Old-time inside wall coverings can be as complicated as Thoreau's lath and plaster or as quick and simple as burlap or canvas stapled onto long strips of half-inch by 1 1/2-inch lattice boards that are fastened to the wall top and bottom. Then the fabric is pulled tight at the sides around more lath, and sprayed with water to shrink it taut. In the old days, they made walls and even ceilings this way and shrunk the fabric by painting it. You can also attach reclaimed paneling from a recycling center or thrice-accursed gypsum drywall if you like to carry, score, split, tape, and paste the infernally heavy, brittle, dog-awful ugly stuff. It also must be painted or papered immediately or the paper covering will absorb every vapor, stain, or smear it can. Removing drywall without destroying it a impossible.
Go easy on the insulation. Loose encapsulated fiberglass baits can be removed, packed down in plastic bags (sit on them) and taken with you just fine, but in my experience, even a low fire in a small wood stove can cook you out of an insulated microhouse. To eliminate drafts, it is good to seal the crawlspace under the floor. Traditionally, old hay is stacked all around the sill for the winter then used as mulch in the garden. You can also tack on leftover boards or staple on black plastic garden mulch.
Rafters are most easily measured, cut, and prefabbed right on the ceiling boards you fastened to the ceiling joists. Lay out the pattern with a chalk line, giving the roof a high peak in snow country. Leave a good foot of rafter beyond the wall so your eaves have a nice overhang. An eaveless roof looks cheap, like a mad bomber's shack. A microhouse is economical or fugal, but not cheap; it won't be a shack if you take the time to finish it off carefully.
Cut rafters from 2 x 8s or 2 x 10s. Fashion the smaller boards into masses, paired in inverted Vs to be attached to the ridge board at the peak and with a cross—brace just under the peak and another partway down. Cut facing notches in the angled edge of rafter boards in the peak to accept the 2 x 6 ridge board, and cut birds-mouth notches where rafters fasten to the plate.
Mark rafter locations every 16 inches for plywood sheathing or corrugated roofing and every 24 inches for inch-thick board sheathing. Make all rafters identical and fabricate them into identical trusses. Cut your ridge board and mark the rafter locations on it. Raise rafters and ridge board starting with a pair in the center.
Tack the scrap boards across the rafters to keep them from collapsing. It makes for better holding to attach rafters to the house with screws and with hurricane straps (strips of tin that loop over each rafter and hold it to the floor at both eaves). You can buy them or make your own by cutting thin galvanized metal with tinsnips and punching screw holes with a hammer and nail.
The easiest roof is corrugated steel—the so-called tin roof—galvanized or in baked-on colors. Applied like giant shingles, overlapping sheets are fastened through pre-punched holes with deck screws to horizontal 2 x 4 gifts laid across unsheathed rafters, and the peak is capped with a V-shaped stamping. You can also put half-inch plywood or planks on rafters and apply roll roofing or tarpaper and shingles. In warm climates, many old-timers ran girts across the rafters every 12 inches or so, and attached overlapping slates or hand-split shingles to them.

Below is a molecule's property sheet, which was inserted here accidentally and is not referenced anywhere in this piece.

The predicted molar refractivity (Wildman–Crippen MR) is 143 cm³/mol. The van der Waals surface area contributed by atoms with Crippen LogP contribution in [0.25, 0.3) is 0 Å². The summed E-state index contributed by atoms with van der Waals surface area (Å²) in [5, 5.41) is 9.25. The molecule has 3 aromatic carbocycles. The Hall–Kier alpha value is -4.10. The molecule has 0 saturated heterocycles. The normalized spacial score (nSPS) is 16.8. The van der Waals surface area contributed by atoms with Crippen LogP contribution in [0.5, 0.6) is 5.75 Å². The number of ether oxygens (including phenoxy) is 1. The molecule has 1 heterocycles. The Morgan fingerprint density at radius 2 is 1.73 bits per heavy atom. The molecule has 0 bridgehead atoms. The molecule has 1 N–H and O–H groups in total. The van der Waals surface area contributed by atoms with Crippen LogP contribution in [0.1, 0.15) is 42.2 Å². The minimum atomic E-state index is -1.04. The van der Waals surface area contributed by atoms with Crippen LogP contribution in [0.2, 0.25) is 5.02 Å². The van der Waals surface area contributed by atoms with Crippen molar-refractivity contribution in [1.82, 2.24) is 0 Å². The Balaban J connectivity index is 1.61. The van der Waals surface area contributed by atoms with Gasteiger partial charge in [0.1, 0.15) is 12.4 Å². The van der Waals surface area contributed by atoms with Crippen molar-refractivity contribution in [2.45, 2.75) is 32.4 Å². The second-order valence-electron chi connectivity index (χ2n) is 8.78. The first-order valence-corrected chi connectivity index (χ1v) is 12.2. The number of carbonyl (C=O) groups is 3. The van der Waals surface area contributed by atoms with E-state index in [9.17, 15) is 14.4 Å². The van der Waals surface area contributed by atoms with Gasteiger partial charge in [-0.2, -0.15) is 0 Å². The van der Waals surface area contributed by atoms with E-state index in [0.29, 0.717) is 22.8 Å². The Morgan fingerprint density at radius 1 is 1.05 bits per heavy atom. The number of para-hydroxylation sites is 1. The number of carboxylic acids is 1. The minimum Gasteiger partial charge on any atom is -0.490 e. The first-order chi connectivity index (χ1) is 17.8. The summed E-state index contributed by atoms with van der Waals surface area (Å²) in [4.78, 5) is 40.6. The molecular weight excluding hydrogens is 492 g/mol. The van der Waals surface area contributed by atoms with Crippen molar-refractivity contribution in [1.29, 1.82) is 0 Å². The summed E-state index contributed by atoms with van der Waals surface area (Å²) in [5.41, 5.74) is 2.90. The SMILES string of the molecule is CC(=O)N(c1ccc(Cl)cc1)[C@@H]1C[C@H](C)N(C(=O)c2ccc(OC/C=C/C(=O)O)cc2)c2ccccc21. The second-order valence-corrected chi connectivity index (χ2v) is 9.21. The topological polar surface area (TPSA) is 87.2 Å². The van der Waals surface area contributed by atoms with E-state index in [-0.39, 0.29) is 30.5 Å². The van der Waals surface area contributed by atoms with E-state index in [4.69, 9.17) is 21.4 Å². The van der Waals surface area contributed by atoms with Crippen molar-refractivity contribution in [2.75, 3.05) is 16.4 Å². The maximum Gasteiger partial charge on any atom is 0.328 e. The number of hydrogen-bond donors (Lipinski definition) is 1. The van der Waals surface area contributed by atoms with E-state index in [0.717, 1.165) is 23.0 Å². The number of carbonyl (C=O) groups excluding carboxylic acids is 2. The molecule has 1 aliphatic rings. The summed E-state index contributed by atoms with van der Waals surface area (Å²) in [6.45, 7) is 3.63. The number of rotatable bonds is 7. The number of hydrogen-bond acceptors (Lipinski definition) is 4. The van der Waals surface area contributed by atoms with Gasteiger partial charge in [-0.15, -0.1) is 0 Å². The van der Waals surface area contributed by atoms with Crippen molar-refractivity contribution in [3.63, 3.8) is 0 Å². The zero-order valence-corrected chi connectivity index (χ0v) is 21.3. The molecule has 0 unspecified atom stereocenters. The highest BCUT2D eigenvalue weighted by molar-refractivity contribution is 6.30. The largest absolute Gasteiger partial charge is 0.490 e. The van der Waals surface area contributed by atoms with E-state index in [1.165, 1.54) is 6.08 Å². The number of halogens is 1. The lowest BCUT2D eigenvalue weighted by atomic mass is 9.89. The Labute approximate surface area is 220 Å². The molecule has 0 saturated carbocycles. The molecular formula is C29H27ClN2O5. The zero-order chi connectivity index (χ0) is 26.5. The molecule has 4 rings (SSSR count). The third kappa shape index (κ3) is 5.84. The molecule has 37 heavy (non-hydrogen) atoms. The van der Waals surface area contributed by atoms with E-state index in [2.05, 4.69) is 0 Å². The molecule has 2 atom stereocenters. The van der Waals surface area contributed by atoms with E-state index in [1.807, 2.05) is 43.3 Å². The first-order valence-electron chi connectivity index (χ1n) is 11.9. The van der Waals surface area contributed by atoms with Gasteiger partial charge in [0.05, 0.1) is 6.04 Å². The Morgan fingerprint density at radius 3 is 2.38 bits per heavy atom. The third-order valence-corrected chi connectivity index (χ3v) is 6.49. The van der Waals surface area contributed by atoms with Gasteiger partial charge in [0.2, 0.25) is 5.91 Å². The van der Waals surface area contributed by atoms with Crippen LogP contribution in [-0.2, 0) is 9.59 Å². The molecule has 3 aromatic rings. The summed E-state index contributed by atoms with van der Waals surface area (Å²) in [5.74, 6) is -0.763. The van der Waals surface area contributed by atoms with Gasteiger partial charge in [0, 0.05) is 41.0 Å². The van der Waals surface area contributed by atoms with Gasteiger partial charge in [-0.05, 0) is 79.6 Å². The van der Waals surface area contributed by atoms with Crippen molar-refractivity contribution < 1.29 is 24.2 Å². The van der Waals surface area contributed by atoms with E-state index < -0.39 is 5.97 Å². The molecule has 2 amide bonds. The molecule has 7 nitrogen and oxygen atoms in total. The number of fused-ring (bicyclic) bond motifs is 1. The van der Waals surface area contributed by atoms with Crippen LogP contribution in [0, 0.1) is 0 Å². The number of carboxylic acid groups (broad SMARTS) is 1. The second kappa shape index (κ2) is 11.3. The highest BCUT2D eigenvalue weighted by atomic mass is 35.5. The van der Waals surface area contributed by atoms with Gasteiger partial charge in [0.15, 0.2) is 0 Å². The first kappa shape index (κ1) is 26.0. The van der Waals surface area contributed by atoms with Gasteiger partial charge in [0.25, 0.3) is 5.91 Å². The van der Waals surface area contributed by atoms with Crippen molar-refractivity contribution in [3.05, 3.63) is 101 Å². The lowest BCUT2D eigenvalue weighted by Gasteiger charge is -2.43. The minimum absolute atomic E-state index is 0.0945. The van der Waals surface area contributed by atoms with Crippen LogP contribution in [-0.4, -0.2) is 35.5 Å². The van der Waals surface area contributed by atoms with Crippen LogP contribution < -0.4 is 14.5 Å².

See the image gallery and use your own common sense to fabricate and assemble pieced frame members. All frames can be cut and assembled off-site if you have roads to truck them in on and a big strong work crew. To carry them by hand or to transport them in a garden cart, keep pieces as small as you can handle and assemble on-site with cordless drivers or electricity from a portable generator. The frame goes together like oversized Lego. Once again, if you're using deck screws instead of nails, you can disassemble and try again if you make a mistake.
Siting the house is a challenge that deserves time and thought. First consideration is water supply and disposal. A location downhill of a year-round flowing spring is ideal.
To create a pool of clear water, you can dig out the stinky mix of mud, half-decayed leaves, sticks, and frogs that accumulate in any natural spring. Box and cover it with natural boards and run pipe downhill to bring a gravity water supply into the house. Bury the pipe or cover it with old hay and black plastic over that, and let it run all winter to keep it from freezing up. Overflow and gray water from the sink can be ran to the garden in summer. If you want gray water to flow away, dig a deep dry well to below frost for winter.
If you let it run out on the land, it will freeze into an ice wedge then thaw into a bubbling mess of soap scum and cooking remnants that will pollute groundwater or befoul local waterways.
Orient the house to fit the topography and give you the best view. Face the front to the south to get the most sun in winter. Ideally, locate on a high spot to facilitate air and water drainage. I like to build on hills—as did Thoreau—and under really big trees to benefit from their summer shade. It adds time, but you can dig a foundation back into a hill or build high piers in front to level your foundation. You can tie really bothersome branches up and out of the way.